Our “Refusing to Help Each Other” Problem
Recently we have found another great use for the “bean counter” motivational system in our home. A couple of weeks ago I noticed a behavior which was working against our family mission and vision. And the behavior was not isolated to one person. The problem behavior was spreading, like a disease, through the whole family. The feelings of frustration and contention were definitely on the rise in our home. The culprit was selfishness and the problem looked like this.
Youngest son says, “Dad, will you get me a drink of water?”
Dad says, “Porter, you know how to get your own drink. You can get it yourself.” Following this response, the son becomes frustrated and chooses to whine. The whiney behavior earns negative consequences and the son doesn’t get a drink because he is now busy learning how to accept a 'no' answer.
Why did Dad give Porter the response he gave? There could have been many reasons. Maybe Dad was in the middle of something and didn’t want to be bothered with serving drinks. Maybe Dad was trying to encourage his young son to be more self-sufficient. Or maybe Dad just didn’t want to get up off the couch right then because he was feeling comfortable on the couch.
Don’t misunderstand me. Children should be given 'no' answers sometimes. If a parent can’t tell their child no, then the child will rule the home and the parent/child relationship will be strained. I don’t agree with being a parent who pampers their child’s every desire. However, constantly being too busy or giving a message that you don’t want to get off the couch to help a child with a need gives the child anxiety and a feeling similar to abandonment. Ignoring the needs of a child just creates more problems for the parent to handle in the long run.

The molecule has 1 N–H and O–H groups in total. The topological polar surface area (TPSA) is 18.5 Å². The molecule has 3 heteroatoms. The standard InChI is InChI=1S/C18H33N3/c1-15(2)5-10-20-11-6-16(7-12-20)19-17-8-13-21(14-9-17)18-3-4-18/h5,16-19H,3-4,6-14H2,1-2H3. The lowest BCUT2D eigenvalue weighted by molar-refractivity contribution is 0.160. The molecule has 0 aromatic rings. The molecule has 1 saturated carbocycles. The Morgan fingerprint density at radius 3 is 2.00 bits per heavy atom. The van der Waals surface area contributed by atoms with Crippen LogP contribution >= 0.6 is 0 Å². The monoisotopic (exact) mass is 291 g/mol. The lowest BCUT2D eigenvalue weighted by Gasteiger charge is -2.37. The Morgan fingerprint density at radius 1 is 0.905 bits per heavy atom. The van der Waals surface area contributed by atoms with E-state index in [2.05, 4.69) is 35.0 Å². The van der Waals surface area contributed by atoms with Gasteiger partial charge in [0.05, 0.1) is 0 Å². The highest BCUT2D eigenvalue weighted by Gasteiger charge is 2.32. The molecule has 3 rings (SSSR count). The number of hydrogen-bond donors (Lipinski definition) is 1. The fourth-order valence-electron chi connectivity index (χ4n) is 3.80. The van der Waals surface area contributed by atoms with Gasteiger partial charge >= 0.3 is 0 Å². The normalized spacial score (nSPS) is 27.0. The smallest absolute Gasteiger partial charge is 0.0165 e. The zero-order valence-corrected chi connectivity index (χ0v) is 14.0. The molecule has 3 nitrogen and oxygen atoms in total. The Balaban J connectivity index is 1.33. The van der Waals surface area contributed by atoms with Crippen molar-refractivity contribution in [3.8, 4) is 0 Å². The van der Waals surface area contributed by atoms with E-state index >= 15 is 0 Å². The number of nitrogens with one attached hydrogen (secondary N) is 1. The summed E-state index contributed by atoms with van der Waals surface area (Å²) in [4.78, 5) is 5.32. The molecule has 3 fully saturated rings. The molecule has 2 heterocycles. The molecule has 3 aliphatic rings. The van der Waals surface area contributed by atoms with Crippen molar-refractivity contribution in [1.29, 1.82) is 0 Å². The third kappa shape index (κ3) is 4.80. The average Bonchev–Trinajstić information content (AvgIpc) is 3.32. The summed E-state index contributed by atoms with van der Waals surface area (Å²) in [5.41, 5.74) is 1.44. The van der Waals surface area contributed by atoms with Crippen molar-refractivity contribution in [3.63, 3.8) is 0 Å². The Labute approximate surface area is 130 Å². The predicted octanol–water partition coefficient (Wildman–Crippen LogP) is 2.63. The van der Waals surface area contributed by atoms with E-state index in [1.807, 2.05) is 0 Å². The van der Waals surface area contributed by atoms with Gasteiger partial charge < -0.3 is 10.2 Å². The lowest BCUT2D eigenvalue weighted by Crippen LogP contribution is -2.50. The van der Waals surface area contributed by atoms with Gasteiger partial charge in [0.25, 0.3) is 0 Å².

What could Porter have been thinking? He could know things that Dad doesn’t understand. Porter could have been thinking that the cups in the dishwasher are dirty and so he would have to climb up on the counter to get a clean cup. This could be a concern to him because he has been told multiple times that he should not climb on the counter. Most importantly, he felt he had a need and might have felt that Dad didn’t think the need was very important. No parent would ever want their child to think this, but how often do we take the time to understand what they might be thinking?
Another example of our problem is as follows:
Oldest daughter is making lunch for her siblings. She looks at older brother and says, “Quin, please get me the jelly out of the fridge.”
Quin doesn’t even look at her while he walks past the fridge and says, “I’ve got to go feed the dog.” After this short statement he walks out of the house.
Why would Quin give a response like this? Maybe he forgot to feed the dog earlier that day, and just remembered; leaving him to feel it was really important right then. Or, maybe he just didn’t want to bother doing something for his sister right then.
What could Paije, the oldest daughter, have been thinking with this kind of response from her brother? She could feel unappreciated for making lunch. After all, she was making food for all the children, not just herself. She could feel angry at her brother for not taking her request seriously and choose to become angry herself. The list could go on...
To Be Continued-Our Solution...
*Wife, Mother, Foster Parent
*Author: Parenting A House United,
*Public Speaker and Star of BBC program The World's Strictest Parents
Photo by: Juanmonino